|Baranowski, Tom - Children'S Nutrition Research Center (CNRC)|
|Baranowski, Janice - Children'S Nutrition Research Center (CNRC)|
|Thompson, Deborah - Debbe|
|Buday, Richard - Archimage, Inc|
|Jago, Russ - University Of Bristol|
|Griffith, Melissa - Children'S Nutrition Research Center (CNRC)|
|Islam, Noemi - Children'S Nutrition Research Center (CNRC)|
|Nguyen, Nga - Children'S Nutrition Research Center (CNRC)|
|Watson, Kathleen - Children'S Nutrition Research Center (CNRC)|
Submitted to: American Journal of Preventive Medicine
Publication Type: Peer Reviewed Journal
Publication Acceptance Date: 9/29/2010
Publication Date: 1/1/2011
Citation: Baranowski, T., Baranowski, J., Thompson, D.J., Buday, R., Jago, R., Griffith, M., Islam, N., Nguyen, N., Watson, K. 2011. Video game play, child diet, and physical activity behavior change: A randomized clinical trial. American Journal of Preventive Medicine. 40(1):33-38.
Interpretive Summary: Video games designed based on principles of behavior change offer some promise of helping children change their diet and physical activity practices. If the changes are maintained over a long time, the video game could contribute to preventing obesity. This study evaluated whether two video games, Escape from Diab and Nanoswarm: Invasion from Inner Space, played in sequence, helped children change their diet and physical activity practices. Diab and Nano were designed to employ behavior change procedures promoted before current theories related to behavior change. The results indicated that children playing both games increased their fruit and vegetable intake by two-thirds a serving per day, but did not influence physical activity or obesity. Analyses that are more detailed are needed to identify where and how the fruit and vegetable changes occurred.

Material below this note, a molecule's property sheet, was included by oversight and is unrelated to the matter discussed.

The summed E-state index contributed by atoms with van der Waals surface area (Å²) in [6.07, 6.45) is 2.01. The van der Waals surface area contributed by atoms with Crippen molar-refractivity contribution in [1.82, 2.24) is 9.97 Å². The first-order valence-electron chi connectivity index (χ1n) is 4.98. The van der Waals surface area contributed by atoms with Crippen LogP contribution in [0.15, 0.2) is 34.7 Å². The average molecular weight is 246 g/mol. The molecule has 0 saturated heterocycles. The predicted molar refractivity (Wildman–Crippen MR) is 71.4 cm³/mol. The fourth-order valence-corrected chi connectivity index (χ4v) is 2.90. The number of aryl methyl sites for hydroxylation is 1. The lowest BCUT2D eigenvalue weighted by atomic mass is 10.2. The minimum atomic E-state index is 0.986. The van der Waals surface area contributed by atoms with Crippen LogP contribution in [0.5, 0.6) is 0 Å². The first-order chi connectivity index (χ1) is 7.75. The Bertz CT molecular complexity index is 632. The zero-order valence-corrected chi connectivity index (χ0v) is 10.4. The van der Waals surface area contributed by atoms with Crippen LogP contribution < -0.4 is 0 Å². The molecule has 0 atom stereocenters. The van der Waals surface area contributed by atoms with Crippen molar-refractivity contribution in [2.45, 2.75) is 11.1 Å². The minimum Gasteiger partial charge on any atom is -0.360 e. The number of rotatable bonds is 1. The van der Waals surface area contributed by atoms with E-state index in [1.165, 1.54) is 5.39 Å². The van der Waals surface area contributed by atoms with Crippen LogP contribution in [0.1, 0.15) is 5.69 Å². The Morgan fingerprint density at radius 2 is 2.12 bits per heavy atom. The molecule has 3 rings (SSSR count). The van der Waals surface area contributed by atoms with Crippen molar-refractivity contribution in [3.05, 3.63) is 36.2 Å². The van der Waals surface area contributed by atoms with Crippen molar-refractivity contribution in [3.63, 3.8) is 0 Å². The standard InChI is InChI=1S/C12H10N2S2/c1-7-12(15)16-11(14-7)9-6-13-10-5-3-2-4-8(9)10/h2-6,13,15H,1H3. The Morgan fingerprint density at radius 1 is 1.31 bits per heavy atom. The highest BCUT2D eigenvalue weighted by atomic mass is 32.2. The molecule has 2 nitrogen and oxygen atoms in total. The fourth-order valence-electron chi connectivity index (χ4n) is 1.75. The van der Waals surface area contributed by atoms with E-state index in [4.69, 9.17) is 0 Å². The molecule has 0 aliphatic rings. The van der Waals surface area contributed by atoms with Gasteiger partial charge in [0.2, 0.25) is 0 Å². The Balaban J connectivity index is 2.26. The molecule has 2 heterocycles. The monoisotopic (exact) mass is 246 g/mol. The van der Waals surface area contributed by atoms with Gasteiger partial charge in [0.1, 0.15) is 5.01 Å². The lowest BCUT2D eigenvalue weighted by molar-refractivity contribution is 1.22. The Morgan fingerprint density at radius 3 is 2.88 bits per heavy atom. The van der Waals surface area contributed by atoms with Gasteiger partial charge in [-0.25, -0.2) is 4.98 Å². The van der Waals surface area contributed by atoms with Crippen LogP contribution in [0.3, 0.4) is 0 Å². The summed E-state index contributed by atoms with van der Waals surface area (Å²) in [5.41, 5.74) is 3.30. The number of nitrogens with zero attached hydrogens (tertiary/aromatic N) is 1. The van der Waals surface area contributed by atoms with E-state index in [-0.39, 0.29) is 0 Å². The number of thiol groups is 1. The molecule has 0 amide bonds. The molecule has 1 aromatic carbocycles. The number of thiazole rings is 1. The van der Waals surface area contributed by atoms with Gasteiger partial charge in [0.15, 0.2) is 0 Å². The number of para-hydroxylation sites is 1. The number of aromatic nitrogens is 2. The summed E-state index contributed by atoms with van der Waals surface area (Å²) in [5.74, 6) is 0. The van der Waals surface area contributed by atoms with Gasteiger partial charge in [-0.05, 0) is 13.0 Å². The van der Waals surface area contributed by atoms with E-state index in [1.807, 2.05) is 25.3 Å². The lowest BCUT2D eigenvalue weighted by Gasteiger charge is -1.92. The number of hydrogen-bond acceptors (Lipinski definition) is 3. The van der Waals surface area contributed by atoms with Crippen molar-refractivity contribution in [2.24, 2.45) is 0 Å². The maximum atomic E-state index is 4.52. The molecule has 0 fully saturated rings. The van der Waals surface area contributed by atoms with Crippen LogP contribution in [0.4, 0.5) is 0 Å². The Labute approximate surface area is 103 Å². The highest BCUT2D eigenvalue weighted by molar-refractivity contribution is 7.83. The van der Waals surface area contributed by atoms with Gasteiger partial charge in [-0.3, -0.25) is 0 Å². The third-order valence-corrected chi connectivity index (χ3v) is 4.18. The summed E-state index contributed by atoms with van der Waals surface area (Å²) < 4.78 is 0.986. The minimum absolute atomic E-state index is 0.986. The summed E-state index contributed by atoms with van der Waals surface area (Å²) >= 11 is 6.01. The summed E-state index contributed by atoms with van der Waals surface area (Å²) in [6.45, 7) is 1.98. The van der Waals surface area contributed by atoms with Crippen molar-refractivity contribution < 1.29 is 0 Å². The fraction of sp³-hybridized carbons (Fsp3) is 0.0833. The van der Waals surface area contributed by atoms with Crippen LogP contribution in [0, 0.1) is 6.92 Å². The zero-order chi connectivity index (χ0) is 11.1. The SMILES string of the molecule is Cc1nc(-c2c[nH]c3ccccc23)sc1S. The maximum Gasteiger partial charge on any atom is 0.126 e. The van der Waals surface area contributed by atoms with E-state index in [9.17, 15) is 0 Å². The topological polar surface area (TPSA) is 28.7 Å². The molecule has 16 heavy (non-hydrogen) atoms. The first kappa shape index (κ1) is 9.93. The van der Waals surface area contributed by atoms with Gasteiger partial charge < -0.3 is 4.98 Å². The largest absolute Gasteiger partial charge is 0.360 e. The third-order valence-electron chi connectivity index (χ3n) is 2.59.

Technical Abstract: Video games designed to promote behavior change are a promising venue to enable children to learn healthier behaviors. The purpose is to evaluate the outcome from playing "Escape from Diab" (Diab) and "Nanoswarm: Invasion from Inner Space" (Nano) video games on children's diet, physical activity, and adiposity. Designed as a two-group RCT; assessments occurred at baseline, immediately after Diab, immediately after Nano, and 2 months later. Data were collected in 2008-2009, and analyses were conducted in 2009-2010. Participants consisted of 133 children aged 10-12 years, initially between 50th percentile and 95th percentile BMI. The treatment group played Diab and Nano in sequence. Control Group played diet and physical activity knowledge-based games on popular websites. Participants were given servings of fruit, vegetable, and water; and observed during minutes of moderate to vigorous physical activity. At each point of assessment: 3 nonconsecutive days of 24-hour dietary recalls; 5 consecutive days of physical activity using accelerometers; and assessment of height, weight, waist circumference, and triceps skin fold. Results were obtained by repeated measures ANCOVA was conducted (analyzed in 2009-2010). Children playing these video games increased fruit and vegetable consumption by about 0.67 servings per day (p<0.018), but not water and moderate-to-vigorous physical activity, or body composition. In conclusion, playing Diab and Nano resulted in an increase in fruit and vegetable intake.